If you don’t have anything nice to say, don’t say anything at all.

As a child. You may have received this directive as a child after complaining about something or making a mean-spirited comment. Our parents did not want to be embarrassed by a sassy mouthed child. By reinforcing this value, they simply wanted to raise a polite and positive-minded little citizen.

As an adult. ”If you don’t have anything nice to say, don’t say anything at all” is definitely an applicable and helpful motto to live by as a professional. A good time to focus on and remember this childhood saying is when we begin to hear a workplace conversation transition to a tone of negativity or a focus on workplace gossip. Repeat this saying in your head silently, if you need to do so, remain silent or interact in a neutral, unbiased manner, and find a way to remove yourself from the situation if possible. Engaging in negativity and gossip in the workplace can destroy the morale, motivation, and forward-focused momentum of a program or agency.

Do unto others as you would have them do unto you.

As a child. Your mom or dad may have introduced this lesson after observing you snatch a toy from other child’s hand while playing in the same area. They may have said something such as “how would you like it if he just walked up to you and grabbed this toy out of your hand without saying anything?” while also simultaneously demonstrating this behavior for us. Afterward, they may have instructed us to how to apologize for what we did. Our parents wanted us to learn to effectively communicate, be respectful, and play nicely. Whether knowingly or unknowingly, they were trying to help us develop empathy for others and helping us understand what this meant and how it felt by giving us the same experience.

As an adult. ”Do unto others as you would have them do unto you” becomes a slogan of respect in our adult professional world. Seek to treat others as you would hope to be treated. Being respectful during our interactions with others assists in effective communication. Sharing success with others goes a long way rather than taking someone’s idea and calling it your own. Make it a point to strive to be kind, fair, consistent, professional, and respectful in all you do as a professional believing that it will lead to success and a kinder professional and personal world.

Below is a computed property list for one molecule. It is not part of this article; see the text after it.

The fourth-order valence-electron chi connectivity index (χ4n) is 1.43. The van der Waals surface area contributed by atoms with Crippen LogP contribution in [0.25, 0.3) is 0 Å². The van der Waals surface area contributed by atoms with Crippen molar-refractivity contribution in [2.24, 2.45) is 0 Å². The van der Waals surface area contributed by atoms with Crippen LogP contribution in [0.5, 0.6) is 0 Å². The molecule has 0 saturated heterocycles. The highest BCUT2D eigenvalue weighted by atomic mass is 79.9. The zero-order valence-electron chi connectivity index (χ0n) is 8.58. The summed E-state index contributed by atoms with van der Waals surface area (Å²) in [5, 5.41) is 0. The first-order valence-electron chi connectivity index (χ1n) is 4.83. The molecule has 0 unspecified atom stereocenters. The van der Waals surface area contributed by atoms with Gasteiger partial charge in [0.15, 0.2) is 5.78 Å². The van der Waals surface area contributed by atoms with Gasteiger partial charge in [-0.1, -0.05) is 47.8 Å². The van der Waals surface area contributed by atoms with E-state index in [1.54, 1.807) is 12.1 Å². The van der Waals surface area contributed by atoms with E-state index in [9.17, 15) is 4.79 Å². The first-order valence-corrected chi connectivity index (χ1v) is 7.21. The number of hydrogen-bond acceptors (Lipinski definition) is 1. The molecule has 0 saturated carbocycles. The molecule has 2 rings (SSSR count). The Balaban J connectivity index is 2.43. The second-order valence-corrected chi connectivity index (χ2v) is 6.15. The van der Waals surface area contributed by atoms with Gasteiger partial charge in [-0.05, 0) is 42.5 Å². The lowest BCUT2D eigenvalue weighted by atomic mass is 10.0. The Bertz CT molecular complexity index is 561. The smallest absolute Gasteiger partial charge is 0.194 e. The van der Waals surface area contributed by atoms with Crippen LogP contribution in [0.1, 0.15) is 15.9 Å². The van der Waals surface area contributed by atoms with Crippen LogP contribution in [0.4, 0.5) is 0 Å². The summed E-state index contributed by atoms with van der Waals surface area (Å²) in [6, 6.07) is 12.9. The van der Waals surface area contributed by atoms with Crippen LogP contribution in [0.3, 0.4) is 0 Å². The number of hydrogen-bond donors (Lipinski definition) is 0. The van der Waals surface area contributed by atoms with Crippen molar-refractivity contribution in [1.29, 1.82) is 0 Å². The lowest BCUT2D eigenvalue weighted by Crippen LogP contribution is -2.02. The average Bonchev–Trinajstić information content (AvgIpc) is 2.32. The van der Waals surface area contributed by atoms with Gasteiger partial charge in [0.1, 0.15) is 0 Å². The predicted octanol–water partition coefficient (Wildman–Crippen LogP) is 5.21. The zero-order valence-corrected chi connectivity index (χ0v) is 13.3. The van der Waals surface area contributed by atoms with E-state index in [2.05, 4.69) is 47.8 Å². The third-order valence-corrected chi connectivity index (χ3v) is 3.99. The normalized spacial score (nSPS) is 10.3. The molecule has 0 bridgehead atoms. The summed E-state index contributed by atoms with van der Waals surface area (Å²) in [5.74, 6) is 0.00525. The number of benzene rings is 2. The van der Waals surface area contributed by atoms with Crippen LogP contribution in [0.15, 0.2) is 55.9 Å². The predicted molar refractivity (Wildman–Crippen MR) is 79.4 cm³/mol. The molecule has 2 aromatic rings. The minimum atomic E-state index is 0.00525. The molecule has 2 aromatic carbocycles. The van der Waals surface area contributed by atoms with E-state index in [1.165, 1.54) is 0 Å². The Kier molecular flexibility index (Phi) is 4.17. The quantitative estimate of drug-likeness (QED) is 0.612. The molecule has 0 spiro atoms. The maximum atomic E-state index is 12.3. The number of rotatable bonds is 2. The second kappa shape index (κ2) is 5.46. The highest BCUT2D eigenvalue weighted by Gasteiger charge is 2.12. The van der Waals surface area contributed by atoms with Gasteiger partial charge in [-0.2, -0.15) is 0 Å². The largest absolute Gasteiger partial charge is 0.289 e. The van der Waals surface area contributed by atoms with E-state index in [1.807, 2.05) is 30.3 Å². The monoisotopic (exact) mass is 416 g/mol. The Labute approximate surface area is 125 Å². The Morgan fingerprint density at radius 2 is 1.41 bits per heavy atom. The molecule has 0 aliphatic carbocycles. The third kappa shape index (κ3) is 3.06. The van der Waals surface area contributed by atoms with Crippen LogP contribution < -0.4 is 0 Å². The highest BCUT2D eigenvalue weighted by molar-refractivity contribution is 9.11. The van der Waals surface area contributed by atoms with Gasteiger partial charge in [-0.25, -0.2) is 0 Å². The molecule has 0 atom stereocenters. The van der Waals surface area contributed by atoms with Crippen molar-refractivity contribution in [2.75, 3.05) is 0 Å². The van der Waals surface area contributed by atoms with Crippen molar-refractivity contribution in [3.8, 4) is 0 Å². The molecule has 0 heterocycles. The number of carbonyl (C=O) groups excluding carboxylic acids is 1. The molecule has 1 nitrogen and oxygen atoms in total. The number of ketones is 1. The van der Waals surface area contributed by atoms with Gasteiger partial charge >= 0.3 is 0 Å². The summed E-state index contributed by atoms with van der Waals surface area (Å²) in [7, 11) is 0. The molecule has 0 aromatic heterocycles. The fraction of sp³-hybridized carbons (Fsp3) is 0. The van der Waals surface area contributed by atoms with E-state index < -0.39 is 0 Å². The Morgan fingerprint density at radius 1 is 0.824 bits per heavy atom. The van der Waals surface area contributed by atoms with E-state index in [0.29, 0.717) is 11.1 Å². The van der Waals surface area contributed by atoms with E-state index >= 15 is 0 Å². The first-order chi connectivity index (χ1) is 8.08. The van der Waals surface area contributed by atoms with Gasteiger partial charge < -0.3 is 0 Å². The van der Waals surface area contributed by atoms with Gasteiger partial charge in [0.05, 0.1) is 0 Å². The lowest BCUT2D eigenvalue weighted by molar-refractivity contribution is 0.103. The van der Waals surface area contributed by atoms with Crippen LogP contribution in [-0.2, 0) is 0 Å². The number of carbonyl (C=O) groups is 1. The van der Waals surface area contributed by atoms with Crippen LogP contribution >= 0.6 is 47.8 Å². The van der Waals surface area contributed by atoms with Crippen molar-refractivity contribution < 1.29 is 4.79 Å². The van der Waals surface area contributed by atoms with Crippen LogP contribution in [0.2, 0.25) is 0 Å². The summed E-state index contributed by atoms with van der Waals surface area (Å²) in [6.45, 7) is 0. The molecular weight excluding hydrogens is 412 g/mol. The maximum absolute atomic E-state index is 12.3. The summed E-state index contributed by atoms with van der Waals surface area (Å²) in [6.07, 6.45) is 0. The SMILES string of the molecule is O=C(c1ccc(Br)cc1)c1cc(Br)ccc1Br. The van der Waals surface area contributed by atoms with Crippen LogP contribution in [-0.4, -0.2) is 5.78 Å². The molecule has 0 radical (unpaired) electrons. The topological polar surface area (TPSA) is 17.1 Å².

Living life as an adult in the professional world can be challenging at times. As we recognize that our core values within us can be used to navigate as we climb mountains and face storms sometimes present in our workplace, we can reduce our stress level and create a more peaceful mindset in our professional and personal worlds.

Tracy Gaia is part of the GovLoop Featured Contributor program, where we feature articles by government voices from all across the country (and world!). To see more Featured Contributor posts, click here.

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Sherie Sanders

Indeed there are some things we never outgrow! Thanks for the reminder! It doesn’t hurt after we have followed that wise advise to play like a kid once in awhile either, rock a swing set, fly a kite, blow some bubbles, or whatever our childhood passion was!

Tracy Gaia

Thanks for your comment, Sherie! Taking a break more often to do fun things sounds absolutely wonderful! Memorial Day Weekend should offer a nice opportunity to relax and just enjoy being outside.